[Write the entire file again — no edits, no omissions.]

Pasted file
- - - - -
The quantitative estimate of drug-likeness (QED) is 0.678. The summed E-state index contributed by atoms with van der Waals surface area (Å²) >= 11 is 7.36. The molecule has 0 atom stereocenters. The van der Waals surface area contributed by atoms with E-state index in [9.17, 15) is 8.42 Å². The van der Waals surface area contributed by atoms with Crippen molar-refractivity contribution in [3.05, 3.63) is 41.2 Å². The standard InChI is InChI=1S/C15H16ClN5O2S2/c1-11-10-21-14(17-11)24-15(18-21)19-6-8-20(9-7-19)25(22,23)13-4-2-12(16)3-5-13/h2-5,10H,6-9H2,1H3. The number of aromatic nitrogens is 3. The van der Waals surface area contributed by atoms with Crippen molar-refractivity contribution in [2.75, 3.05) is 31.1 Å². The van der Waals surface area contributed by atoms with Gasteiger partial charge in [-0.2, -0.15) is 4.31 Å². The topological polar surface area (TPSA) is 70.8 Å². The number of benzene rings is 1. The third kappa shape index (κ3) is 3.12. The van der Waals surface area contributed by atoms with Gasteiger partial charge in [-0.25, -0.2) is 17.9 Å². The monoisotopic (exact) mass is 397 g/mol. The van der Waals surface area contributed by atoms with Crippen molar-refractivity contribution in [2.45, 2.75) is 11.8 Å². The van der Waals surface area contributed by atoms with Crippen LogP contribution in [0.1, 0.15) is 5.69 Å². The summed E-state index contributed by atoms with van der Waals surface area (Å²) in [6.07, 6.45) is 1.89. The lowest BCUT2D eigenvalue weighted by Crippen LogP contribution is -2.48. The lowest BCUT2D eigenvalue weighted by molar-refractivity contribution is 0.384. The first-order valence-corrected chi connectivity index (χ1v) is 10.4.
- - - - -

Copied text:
The quantitative estimate of drug-likeness (QED) is 0.678. The summed E-state index contributed by atoms with van der Waals surface area (Å²) >= 11 is 7.36. The molecule has 0 atom stereocenters. The van der Waals surface area contributed by atoms with E-state index in [9.17, 15) is 8.42 Å². The van der Waals surface area contributed by atoms with Crippen molar-refractivity contribution in [3.05, 3.63) is 41.2 Å². The standard InChI is InChI=1S/C15H16ClN5O2S2/c1-11-10-21-14(17-11)24-15(18-21)19-6-8-20(9-7-19)25(22,23)13-4-2-12(16)3-5-13/h2-5,10H,6-9H2,1H3. The number of aromatic nitrogens is 3. The van der Waals surface area contributed by atoms with Crippen molar-refractivity contribution in [2.75, 3.05) is 31.1 Å². The van der Waals surface area contributed by atoms with Gasteiger partial charge in [-0.2, -0.15) is 4.31 Å². The topological polar surface area (TPSA) is 70.8 Å². The number of benzene rings is 1. The third kappa shape index (κ3) is 3.12. The van der Waals surface area contributed by atoms with Gasteiger partial charge in [-0.25, -0.2) is 17.9 Å². The monoisotopic (exact) mass is 397 g/mol. The van der Waals surface area contributed by atoms with Crippen molar-refractivity contribution in [2.45, 2.75) is 11.8 Å². The van der Waals surface area contributed by atoms with Crippen LogP contribution in [0.1, 0.15) is 5.69 Å². The summed E-state index contributed by atoms with van der Waals surface area (Å²) in [6.07, 6.45) is 1.89. The lowest BCUT2D eigenvalue weighted by Crippen LogP contribution is -2.48. The lowest BCUT2D eigenvalue weighted by molar-refractivity contribution is 0.384. The first-order valence-corrected chi connectivity index (χ1v) is 10.4.